Response Inhibition and Memory Retrieval of Emotional Target Words: Evidence from an Emotional Stop-Signal Task

DOI: 10.4236/jbbs.2011.13020   PDF   HTML     6,262 Downloads   12,627 Views   Citations


Previous research suggests that emotional stimuli capture attention and guide behavior often automatically. The present study investigated the relationship between emotion-driven attention capture and motor response inhibition to emotional words in the stop-signal task. By experimental variations of the onset of motor response inhibition across the time-course of emotional word processing, we show that processing of emotional information significantly interferes with motor response inhibition in an early time-window, previously related to automatic emotion-driven attention capture. Second, we found that stopping reduced memory recall for unpleasant words during a subsequent surprise free recall task supporting assumptions of a link between mechanisms of motor response inhibition and memory functions. Together, our results provide behavioral evidence for dual competition models of emotion and cognition. This study provides an important link between research focusing on different sub-processes of emotion processing (from perception to action and from action to memory).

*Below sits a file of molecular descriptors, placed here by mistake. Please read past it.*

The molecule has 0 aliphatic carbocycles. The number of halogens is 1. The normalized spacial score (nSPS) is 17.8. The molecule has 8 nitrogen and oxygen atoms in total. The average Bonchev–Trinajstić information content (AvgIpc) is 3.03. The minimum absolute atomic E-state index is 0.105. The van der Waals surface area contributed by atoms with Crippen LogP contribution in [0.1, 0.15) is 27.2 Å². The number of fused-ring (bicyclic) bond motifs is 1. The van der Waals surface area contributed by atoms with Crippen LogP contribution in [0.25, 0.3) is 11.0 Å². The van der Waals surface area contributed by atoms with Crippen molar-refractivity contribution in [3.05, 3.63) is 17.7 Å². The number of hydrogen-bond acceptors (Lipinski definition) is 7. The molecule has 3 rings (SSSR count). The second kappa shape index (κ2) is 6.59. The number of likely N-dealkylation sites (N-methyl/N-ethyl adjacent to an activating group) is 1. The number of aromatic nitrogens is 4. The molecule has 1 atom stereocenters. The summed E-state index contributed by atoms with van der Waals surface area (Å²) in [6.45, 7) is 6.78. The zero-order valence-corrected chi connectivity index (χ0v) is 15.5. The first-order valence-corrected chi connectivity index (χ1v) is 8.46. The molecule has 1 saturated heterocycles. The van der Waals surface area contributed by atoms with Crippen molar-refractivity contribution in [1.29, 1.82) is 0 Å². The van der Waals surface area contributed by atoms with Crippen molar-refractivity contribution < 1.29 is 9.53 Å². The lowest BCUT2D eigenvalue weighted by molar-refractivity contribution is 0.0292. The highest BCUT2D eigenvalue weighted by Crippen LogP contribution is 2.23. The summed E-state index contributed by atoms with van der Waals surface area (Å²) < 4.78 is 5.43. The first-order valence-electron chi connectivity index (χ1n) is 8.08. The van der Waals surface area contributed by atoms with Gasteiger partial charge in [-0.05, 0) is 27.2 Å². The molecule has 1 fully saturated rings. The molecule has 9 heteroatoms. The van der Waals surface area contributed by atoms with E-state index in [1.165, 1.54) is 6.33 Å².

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C. Herbert and S. Sütterlin, "Response Inhibition and Memory Retrieval of Emotional Target Words: Evidence from an Emotional Stop-Signal Task," Journal of Behavioral and Brain Science, Vol. 1 No. 3, 2011, pp. 153-159. doi: 10.4236/jbbs.2011.13020.

Conflicts of Interest

The authors declare no conflicts of interest.


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